Civil service performance management should value regular, "high quality" conversations between leaders and their staff, chief people officer Rupert McNeil has said, as he gave his first public comments on the looming overhaul of Whitehall's controversial employee appraisal system.
Unions last month hailed the announcement that four major government departments — HMRC, the DWP, the MoD and the Home Office — are to ditch the "guided distribution" system brought in under former Cabinet Office minister Francis Maude, which asked managers to regularly rank a set proportion of their staff as either having "exceeded" expectations, "met" them, or told they "must improve".
Critics of the scheme, brought in by Maude to try and help managers better deal with poor performance and imitate private sector practice, argued that it undermined morale and was both time-consuming and potentially discriminatory.
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The Cabinet Office last month published a fresh government-wide framework which omitted any mention of guided distribution and handed more flexibility to departments to design their own systems. The changes are expected to take effect in April.
McNeil, who was brought into Whitehall last year from the private sector to head up the civil service's HR function, told CSW at an Institute for Government event on Wednesday that the guided distribution system had been "appropriate to a particular time".
"The fundamental thing about performance management is that it's actually about high-quality conversations between the manager and the managed" - Rupert McNeil, civil service CPO
"I think it's very clear that the performance management process in the civil service, as in many other organisations, had gone through a period where it had been necessary to put in more structure," he said.
But the chief people officer said the Cabinet Office now had "the opportunity to move to a new approach that recognises the very different contexts" across departments.
"What we're putting in place is a set of common principles which departments will need to follow," he said. "We've developed that with our union partners, and by looking at a number of pilots across the civil service which some agencies produced, which were very effective.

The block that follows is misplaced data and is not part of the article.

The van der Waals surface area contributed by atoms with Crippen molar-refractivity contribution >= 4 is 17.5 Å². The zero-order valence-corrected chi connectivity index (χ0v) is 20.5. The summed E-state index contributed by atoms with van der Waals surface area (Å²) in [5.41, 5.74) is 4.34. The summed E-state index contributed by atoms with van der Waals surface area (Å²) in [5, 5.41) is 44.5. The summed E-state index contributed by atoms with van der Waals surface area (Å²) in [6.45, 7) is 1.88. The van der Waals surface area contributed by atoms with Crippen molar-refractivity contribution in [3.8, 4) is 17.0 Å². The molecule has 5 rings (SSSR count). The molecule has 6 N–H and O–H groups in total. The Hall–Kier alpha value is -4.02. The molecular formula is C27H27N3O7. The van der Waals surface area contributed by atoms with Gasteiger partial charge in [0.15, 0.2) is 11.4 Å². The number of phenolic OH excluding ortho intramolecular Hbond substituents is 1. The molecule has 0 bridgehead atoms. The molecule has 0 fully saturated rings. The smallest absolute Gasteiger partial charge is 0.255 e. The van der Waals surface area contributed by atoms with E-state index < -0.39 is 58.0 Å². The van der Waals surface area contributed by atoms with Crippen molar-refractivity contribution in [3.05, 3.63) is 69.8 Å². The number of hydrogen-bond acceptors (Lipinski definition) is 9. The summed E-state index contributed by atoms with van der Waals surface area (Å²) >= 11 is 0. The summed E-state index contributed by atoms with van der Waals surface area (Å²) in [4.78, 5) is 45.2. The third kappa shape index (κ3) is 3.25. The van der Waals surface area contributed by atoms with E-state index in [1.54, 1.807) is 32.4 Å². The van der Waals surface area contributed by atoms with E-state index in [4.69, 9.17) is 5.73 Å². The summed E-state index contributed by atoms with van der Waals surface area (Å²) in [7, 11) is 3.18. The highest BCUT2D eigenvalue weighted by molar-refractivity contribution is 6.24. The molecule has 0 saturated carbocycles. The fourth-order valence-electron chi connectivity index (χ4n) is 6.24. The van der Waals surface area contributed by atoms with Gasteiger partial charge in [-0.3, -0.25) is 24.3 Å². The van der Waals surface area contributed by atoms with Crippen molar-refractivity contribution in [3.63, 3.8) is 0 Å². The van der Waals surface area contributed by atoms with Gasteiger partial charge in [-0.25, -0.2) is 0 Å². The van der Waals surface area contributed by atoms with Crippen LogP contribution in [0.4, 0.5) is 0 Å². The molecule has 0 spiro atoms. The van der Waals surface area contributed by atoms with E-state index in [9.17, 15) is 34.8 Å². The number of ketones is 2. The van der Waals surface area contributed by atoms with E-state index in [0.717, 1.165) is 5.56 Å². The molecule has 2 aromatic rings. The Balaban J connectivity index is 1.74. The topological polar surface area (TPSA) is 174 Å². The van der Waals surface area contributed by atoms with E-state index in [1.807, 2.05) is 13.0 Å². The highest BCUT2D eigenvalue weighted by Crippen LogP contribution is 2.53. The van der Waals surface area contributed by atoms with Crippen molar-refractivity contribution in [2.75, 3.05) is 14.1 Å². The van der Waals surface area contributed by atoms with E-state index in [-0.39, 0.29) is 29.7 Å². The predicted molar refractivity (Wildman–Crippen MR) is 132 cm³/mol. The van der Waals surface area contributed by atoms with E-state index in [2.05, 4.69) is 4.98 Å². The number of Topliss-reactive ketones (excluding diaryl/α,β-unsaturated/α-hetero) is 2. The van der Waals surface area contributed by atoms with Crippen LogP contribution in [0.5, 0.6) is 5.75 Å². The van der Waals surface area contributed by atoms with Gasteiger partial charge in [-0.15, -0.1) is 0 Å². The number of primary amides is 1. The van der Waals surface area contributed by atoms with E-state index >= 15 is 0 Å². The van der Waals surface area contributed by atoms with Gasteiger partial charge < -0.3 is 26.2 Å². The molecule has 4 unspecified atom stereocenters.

"The fundamental thing about performance management is that it's actually about high-quality conversations between the manager and the managed. And imposing too much artificiality on top of that is counter-productive.
"I think we're moving towards that. It's linked as well to [...] having really good leaders. And really good leaders can select well and they can performance-manage well. And so we're moving towards that, and I think it's a great development."
The IfG's programme director Jill Rutter, a former senior official at departments including Defra and the Treasury, told McNeil that dealing with poor performance had been "the hardest thing" for managers to do during her own spell in government, saying HR teams would often tell departmental leaders: "It's your responsibility to deal with it."
Asked by Rutter how he intended to ensure that managers were given support to "genuinely" deal with poor performance in light of the new framework, McNeil stressed that the civil service "absolutely cannot compromise" on tackling bad practice.
But he said the trials for revamped performance systems that had been carried out across government already showed that, where leaders do have concerns about their staff, "intervention needs to happen earlier", with systems no substitute for "high quality, great, first line management".
"If I take the example of the Valuation Office Agency which has been doing pilots, what they've done is go for much more frequent discussions and taking action sooner," he said.
McNeil added: "The civil service is not unique in this by any means, [in having to challenge] the idea that this is, at best, a half-yearly process and sometimes an annual process, when in fact it's the job of management, in real-time, to make people as successful as they can be."